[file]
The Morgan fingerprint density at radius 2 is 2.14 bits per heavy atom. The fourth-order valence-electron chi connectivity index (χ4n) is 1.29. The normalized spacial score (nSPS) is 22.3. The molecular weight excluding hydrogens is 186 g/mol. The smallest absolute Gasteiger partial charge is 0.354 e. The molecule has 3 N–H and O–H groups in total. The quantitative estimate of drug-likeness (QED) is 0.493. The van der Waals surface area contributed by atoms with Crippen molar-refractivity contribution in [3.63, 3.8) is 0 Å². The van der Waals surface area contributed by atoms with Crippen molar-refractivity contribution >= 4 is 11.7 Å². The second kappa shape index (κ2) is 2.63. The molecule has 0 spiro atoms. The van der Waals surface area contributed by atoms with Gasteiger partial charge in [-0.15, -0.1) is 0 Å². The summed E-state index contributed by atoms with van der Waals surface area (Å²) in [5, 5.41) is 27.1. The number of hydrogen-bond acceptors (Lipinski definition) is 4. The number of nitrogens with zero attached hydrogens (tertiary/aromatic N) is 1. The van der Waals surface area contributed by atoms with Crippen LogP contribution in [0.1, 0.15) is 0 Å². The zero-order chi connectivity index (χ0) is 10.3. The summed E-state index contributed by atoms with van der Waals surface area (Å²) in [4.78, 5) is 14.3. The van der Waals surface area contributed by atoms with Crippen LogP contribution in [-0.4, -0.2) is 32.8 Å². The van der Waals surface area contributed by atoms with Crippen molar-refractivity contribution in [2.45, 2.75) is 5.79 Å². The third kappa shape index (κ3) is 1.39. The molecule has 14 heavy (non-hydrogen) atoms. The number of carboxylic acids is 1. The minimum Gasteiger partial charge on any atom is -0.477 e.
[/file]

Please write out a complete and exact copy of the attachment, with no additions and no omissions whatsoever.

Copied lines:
The Morgan fingerprint density at radius 2 is 2.14 bits per heavy atom. The fourth-order valence-electron chi connectivity index (χ4n) is 1.29. The normalized spacial score (nSPS) is 22.3. The molecular weight excluding hydrogens is 186 g/mol. The smallest absolute Gasteiger partial charge is 0.354 e. The molecule has 3 N–H and O–H groups in total. The quantitative estimate of drug-likeness (QED) is 0.493. The van der Waals surface area contributed by atoms with Crippen molar-refractivity contribution in [3.63, 3.8) is 0 Å². The van der Waals surface area contributed by atoms with Crippen molar-refractivity contribution >= 4 is 11.7 Å². The second kappa shape index (κ2) is 2.63. The molecule has 0 spiro atoms. The van der Waals surface area contributed by atoms with Gasteiger partial charge in [-0.15, -0.1) is 0 Å². The summed E-state index contributed by atoms with van der Waals surface area (Å²) in [5, 5.41) is 27.1. The number of hydrogen-bond acceptors (Lipinski definition) is 4. The number of nitrogens with zero attached hydrogens (tertiary/aromatic N) is 1. The van der Waals surface area contributed by atoms with Crippen LogP contribution in [0.1, 0.15) is 0 Å². The zero-order chi connectivity index (χ0) is 10.3. The summed E-state index contributed by atoms with van der Waals surface area (Å²) in [4.78, 5) is 14.3. The van der Waals surface area contributed by atoms with Crippen LogP contribution in [-0.4, -0.2) is 32.8 Å². The van der Waals surface area contributed by atoms with Crippen molar-refractivity contribution in [2.45, 2.75) is 5.79 Å². The third kappa shape index (κ3) is 1.39. The molecule has 14 heavy (non-hydrogen) atoms. The number of carboxylic acids is 1. The minimum Gasteiger partial charge on any atom is -0.477 e.